book reviews on books I've read
This memoir by Betty Mahmoody and William Hoffer relates the harrowing tale of Americans Betty and Mahtob, her six-year-old daughter, who were imprisoned in Iran by Betty’s husband, “Moody”and eventually were smuggled to freedom in Turkey. Betty met Moody in America, while a patient in an osteopathic hospital where Moody was practicing osteopathic medicine. Betty and Moody married after he finished his training at the hospital in Michigan. She was married and divorced before and living with her two sons. Early in their marriage, Moody proved a model father and husband, and he even got his green card, expressing a desire for American citizenship. The couple eventually settled in Michigan not far from where Betty’s parents lived and soon had a child of their own. Life changed drastically, however, after the Iranian Islamic Revolution. Moody’s relatives visited for an extended stay, and he became very domineering. Although Betty secretly wanted to file for divorce when Moody wanted them to visit Iran, her lawyer urged caution because Moody would be granted visitation rights. Once he had Mahtob in Iran, it is doubtful he would ever let her leave.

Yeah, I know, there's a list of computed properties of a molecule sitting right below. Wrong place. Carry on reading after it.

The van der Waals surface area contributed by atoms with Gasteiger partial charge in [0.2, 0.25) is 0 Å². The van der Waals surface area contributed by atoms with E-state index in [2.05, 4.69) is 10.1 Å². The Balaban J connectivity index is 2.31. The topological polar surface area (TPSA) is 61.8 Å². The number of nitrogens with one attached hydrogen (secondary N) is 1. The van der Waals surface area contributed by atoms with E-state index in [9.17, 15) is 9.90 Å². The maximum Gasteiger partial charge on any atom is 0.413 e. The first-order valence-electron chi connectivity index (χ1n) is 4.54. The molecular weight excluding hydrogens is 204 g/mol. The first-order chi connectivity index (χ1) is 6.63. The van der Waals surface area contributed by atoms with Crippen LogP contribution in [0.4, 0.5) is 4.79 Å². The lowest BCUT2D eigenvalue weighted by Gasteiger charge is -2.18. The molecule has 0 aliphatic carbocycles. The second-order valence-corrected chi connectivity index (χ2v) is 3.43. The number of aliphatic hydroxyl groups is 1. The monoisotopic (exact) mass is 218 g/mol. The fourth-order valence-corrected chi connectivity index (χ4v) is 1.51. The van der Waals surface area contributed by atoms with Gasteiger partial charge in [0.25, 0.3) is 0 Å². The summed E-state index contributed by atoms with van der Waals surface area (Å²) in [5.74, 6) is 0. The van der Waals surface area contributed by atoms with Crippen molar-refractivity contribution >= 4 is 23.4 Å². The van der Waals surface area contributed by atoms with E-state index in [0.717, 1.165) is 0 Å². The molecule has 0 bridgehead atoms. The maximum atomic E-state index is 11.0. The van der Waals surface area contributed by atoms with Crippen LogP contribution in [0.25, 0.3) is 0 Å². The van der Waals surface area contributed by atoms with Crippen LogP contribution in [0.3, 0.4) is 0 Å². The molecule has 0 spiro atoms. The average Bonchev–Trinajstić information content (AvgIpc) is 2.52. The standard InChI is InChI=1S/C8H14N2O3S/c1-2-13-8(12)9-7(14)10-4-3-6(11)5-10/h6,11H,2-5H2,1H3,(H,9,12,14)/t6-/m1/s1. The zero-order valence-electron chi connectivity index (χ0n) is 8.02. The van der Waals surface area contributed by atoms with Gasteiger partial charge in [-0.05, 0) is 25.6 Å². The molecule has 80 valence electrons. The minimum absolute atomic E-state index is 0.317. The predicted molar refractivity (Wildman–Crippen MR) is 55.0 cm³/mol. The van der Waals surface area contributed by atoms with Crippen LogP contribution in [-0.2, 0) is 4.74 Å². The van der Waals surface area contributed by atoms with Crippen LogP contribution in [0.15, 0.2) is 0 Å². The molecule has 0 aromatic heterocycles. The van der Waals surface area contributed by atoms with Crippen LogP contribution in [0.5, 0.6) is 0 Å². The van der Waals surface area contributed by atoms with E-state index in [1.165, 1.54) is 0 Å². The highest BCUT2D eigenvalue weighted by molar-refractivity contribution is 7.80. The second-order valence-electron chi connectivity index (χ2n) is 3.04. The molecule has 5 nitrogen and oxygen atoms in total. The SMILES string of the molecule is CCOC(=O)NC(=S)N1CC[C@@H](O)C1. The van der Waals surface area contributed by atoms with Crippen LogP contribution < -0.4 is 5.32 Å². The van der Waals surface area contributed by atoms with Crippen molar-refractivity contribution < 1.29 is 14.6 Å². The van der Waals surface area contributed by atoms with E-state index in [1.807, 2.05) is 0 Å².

Betty reluctantly agreed to a two-week vacation to Iran so that Mahtob could meet Moody’s family. The “vacation” turned into a permanent stay when they reached Iran, however, as Betty was subject to her husband’s will under Iranian law. Betty tried to leave via the Swiss embassy, but she learned that once she married an Iranian, she became an Iranian citizen under Iranian law. Moody, unable to find work until the government processed his license, lived off the largess of his family until he decided to practice medicine without a license. He locked Betty up and instructed his relatives to let him know if Betty tried to escape. Mahtob was sent to school against her will to learn how to become a model Iranian citizen. Moody became very abusive and probably would have killed Betty had she not escaped. He also denied her access to Mahtob. Betty secretly vowed to win escape, but meanwhile acted as if she was assimilating into the culture to win Mahtob back. It wasn’t until two years later that she was able to escape with her daughter in tow due to help from some friends she had made in Iran.
The book offers an insightful view into the issue of women’s rights under Iranian law, where women are considered the chattel of their husbands. It also offers a dramatic tale of what it’s like to be smuggled across a mountainous terrain during the winter by foreigners. It’s no wonder that the book was made into a movie. It reads like a thriller, and even though I knew it had a happy ending, it was a hard read to put down. I thoroughly recommend this book to the nonfiction reader.